I read this book this past summer, and some of it’s claims and ideas have stuck with me through my first year of college. This book has influenced my thoughts on the Church and became a banner or manifesto for many disgruntled church-goers. George Barna is known for the research group he started: the Barna Group. The majority of the statistics and research was done by Barna, but the authorial voice comes from the mind of Frank Viola. The authors attempt to show that much of what we consider to be traditional parts of Church, as we know it, are really borrowed from pagan cults and practices. They argue that things like the steeple, preaching, church set-up, and “Sunday dress” were never found in the New Testament and question their place in the Church today. They offer historical explanations for how a wide array of traditions infiltrated the Christian environment, most having to do with Constantine and Medieval Age Christianity. It is very easy to see why this book has become such a controversial issue in Christian circles. Barna and Viola offer much historical evidence, which makes their points believable and convincing. I found myself nodding and agreeing with some ideas, but at the same time, I cringed at the caustic remarks about the Church today. The undertone the authors wrote with revealed a very dismal view of the future of the Bride of Christ. When talking with one of my mentors about the book he remarked that most of Barna’s books left him feeling very depressed, discouraged, disheartened, and as though we are always fighting an uphill battle. I agree with this completely. After finishing the book, there were parts of me that wanted to passionately change the Church, but the majority of my spiritual fervor was sabotaged and discouraged. If you are disgruntled with the Church, this may seem like the book for you, but I would caution against it. While it is easy to believe authors who toss around historical facts and social experimental results, read this specific book with extra scrutiny and criticism. While pointing out valid problems with the Church, Pagan Christianity does little to offer solutions.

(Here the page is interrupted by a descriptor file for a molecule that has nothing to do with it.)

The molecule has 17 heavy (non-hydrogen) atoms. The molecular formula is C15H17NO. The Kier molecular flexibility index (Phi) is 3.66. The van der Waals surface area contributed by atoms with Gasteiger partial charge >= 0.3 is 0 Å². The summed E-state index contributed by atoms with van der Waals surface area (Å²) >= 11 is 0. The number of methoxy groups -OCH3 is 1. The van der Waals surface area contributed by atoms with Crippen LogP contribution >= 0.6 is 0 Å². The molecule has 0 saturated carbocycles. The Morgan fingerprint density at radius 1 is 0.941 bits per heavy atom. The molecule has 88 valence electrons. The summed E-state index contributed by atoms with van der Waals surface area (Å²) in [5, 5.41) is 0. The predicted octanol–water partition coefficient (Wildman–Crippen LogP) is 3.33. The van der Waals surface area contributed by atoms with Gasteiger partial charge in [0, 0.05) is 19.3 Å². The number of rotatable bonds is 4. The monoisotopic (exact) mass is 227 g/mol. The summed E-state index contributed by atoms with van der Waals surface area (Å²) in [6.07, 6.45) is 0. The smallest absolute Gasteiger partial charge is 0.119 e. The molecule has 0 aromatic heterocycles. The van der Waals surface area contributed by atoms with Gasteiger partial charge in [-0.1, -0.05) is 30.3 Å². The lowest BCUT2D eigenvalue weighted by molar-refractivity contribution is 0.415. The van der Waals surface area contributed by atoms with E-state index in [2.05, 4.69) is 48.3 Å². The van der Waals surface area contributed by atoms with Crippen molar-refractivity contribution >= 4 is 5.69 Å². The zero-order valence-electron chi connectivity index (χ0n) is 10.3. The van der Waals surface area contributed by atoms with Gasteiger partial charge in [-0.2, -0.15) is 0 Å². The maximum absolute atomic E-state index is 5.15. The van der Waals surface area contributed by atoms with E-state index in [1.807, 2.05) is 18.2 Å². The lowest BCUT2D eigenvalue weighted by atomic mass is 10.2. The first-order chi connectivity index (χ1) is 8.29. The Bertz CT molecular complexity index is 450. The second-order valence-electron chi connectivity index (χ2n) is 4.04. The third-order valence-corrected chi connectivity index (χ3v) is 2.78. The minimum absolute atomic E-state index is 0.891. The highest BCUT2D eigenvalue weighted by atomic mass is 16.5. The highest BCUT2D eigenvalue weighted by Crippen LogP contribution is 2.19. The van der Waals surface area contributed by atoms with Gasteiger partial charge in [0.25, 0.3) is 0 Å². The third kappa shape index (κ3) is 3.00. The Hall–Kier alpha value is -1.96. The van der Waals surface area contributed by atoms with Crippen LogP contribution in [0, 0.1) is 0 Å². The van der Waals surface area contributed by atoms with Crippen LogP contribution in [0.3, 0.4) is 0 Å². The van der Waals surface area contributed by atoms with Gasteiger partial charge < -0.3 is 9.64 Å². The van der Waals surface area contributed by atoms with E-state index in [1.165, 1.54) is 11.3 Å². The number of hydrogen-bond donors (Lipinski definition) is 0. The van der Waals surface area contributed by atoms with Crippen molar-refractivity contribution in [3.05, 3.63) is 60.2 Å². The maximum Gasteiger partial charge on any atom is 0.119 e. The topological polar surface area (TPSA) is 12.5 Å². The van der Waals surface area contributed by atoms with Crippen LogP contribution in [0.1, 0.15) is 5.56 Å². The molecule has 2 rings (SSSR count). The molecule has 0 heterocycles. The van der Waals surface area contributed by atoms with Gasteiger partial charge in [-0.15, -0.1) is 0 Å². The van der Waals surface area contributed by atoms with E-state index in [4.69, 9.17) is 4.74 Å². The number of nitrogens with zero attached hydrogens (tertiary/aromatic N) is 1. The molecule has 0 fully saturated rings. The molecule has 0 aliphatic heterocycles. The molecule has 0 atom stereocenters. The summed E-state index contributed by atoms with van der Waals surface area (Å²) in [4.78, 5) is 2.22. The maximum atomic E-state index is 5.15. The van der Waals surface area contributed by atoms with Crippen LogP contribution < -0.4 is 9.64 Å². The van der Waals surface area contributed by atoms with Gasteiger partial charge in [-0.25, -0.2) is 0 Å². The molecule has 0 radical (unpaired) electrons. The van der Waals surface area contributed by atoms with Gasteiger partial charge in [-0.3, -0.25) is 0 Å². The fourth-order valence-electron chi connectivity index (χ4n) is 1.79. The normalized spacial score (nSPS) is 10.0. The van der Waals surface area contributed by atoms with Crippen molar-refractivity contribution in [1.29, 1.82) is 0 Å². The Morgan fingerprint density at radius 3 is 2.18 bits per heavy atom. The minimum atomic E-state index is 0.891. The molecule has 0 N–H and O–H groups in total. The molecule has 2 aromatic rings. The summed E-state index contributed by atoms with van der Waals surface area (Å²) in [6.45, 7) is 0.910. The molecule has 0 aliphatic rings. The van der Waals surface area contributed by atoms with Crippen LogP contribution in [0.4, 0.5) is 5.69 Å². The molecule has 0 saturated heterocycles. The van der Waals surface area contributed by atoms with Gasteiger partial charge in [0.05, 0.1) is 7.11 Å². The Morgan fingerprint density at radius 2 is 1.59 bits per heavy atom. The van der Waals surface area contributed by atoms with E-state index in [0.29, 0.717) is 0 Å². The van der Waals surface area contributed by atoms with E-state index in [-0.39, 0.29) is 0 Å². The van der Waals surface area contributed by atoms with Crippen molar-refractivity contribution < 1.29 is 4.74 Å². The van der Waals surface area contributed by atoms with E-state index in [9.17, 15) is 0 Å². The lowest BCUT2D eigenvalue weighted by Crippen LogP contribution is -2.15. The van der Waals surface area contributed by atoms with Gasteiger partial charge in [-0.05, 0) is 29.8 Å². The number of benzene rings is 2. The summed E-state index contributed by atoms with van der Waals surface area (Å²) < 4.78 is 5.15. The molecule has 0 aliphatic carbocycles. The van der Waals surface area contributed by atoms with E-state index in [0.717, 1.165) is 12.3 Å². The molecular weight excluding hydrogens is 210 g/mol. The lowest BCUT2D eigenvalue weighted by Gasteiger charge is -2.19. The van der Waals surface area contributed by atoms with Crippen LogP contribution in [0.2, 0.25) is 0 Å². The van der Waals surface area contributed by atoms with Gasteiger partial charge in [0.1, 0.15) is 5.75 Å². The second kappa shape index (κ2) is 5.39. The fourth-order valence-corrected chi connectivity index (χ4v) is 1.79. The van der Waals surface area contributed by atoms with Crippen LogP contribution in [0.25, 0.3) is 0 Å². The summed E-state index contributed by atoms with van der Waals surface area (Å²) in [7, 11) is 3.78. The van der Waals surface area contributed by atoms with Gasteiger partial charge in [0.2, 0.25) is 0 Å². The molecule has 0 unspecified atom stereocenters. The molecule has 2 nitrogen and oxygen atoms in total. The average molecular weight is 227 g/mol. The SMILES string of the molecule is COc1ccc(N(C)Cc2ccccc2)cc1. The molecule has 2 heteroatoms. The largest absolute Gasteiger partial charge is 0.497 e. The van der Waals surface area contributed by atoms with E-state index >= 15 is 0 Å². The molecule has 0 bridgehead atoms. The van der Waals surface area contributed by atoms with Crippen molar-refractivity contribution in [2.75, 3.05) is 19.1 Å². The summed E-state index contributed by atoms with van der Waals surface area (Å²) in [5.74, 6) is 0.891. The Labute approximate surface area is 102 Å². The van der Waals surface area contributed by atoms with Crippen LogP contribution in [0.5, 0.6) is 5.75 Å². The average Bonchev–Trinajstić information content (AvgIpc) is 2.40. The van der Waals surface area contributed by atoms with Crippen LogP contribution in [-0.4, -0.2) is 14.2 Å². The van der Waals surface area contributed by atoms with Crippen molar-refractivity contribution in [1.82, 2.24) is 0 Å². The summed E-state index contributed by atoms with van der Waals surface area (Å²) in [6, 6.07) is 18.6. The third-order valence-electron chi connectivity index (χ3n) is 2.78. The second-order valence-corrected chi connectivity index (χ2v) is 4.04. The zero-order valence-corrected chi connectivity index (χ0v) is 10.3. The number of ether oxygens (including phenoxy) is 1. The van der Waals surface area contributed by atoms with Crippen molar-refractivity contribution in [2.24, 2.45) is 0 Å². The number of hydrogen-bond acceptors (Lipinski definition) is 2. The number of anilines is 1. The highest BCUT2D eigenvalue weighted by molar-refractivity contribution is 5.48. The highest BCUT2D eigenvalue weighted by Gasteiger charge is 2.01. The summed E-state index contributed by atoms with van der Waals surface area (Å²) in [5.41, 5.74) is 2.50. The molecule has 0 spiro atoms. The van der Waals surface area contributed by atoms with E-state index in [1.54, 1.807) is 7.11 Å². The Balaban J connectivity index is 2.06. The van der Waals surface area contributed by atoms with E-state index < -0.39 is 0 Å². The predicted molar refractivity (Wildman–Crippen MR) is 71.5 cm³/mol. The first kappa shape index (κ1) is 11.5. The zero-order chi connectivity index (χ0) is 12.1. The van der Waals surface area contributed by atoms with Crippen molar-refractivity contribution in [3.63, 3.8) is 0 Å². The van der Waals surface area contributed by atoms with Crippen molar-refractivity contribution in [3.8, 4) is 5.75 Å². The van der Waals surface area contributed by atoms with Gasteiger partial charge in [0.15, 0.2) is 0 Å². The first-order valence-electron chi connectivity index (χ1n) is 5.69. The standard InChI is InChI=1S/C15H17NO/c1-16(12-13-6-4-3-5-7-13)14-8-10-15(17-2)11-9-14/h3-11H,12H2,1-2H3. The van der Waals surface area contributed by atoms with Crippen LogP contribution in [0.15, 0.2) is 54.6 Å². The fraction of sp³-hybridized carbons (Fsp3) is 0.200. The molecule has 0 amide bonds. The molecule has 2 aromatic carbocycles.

Why We Love the Church: In Praise of Institutions and Organized Religion – Kevin DeYoung and Ted Kluck